Teaching ZSR’s History of the Book (LIB260) class is always more fun–and more work– than I anticipate. The undergraduate elective class gives students the opportunity to interact with 800 years’ worth of texts from the Rare Books Collection, and it draws participants from a wide variety of disciplines. The spring 2015 class included majors from Computer Science, English, Art History, German, Anthropology, Economics, and other fields.
As in previous semesters, we divided our time between historical research and hands-on activities. We looked at dozens of books from Special Collections over the course of the semester and learned what these material objects could tell us about the societies that produced them. Preservation Librarian Craig Fansler led the class in bookbinding and typesetting/printing projects, giving students a chance to experience first-hand some of the techniques used by book-makers from the Renaissance through the 19th century. Students also got to try their hands at descriptive bibliography and read articles by scholars in the field of Book History.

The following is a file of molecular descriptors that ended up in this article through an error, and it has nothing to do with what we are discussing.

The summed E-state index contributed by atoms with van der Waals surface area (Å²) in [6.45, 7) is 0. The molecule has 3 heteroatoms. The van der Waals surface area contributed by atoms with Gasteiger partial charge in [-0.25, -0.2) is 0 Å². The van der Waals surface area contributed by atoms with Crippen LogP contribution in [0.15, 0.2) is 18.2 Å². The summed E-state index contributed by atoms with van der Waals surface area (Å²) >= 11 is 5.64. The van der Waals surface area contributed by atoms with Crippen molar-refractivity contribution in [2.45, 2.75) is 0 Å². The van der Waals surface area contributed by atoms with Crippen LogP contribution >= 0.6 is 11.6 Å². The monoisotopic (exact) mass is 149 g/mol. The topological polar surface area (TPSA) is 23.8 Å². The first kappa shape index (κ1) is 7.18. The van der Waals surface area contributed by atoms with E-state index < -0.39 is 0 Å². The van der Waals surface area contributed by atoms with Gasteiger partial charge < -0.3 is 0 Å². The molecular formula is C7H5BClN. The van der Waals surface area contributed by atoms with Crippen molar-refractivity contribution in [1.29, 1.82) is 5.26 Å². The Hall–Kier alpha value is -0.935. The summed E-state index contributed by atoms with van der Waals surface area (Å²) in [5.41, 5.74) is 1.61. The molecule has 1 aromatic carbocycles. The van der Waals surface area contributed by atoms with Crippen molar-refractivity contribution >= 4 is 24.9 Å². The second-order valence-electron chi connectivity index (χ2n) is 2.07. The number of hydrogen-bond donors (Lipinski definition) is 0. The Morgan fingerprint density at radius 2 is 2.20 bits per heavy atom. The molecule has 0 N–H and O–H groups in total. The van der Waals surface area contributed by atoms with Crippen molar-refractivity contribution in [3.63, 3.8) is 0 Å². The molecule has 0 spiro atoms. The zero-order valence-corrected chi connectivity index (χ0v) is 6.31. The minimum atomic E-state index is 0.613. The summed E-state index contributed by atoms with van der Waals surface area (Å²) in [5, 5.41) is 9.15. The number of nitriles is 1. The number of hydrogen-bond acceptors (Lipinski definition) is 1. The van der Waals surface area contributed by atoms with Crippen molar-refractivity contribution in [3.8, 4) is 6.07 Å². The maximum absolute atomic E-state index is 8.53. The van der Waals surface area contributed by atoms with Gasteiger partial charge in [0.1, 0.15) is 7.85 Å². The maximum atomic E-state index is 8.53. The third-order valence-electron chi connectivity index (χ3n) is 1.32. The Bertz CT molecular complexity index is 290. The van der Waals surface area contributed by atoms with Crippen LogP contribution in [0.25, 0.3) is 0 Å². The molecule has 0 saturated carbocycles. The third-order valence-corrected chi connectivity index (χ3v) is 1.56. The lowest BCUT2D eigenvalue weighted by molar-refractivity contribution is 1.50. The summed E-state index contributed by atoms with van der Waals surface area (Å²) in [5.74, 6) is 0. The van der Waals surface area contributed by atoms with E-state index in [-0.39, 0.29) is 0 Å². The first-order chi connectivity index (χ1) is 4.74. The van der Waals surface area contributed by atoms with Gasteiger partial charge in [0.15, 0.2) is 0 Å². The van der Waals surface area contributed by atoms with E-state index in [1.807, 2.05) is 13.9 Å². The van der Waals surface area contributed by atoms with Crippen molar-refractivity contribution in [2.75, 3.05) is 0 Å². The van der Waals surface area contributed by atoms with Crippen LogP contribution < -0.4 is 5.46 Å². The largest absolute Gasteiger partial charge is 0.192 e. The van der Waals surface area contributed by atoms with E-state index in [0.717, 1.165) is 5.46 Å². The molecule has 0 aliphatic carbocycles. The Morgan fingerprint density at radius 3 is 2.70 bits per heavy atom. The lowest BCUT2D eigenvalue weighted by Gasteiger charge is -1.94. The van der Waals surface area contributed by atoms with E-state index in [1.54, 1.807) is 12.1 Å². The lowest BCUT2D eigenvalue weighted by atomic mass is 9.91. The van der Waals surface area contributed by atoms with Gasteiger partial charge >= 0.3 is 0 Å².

Finally, the Wake Forest undergrads had a chance to write histories of their own. Each chose one book from ZSR Special Collections and wrote a brief photo essay on its history and interesting features. Digital Initiatives Librarian Chelcie Rowell helped us set up a class website where students shared these essays as blog posts.
One of the recurring themes in our History of the Book class was the idea that the physical format of a text shapes both the text itself and the reader’s experience of it. Creating content about book history for a 21st century digital publication brought this home for the students, as they presented their research in words and pictures.
LIB260 will be offered again in the spring of 2016. For more information about the class, contact Megan Mulder at email@example.com.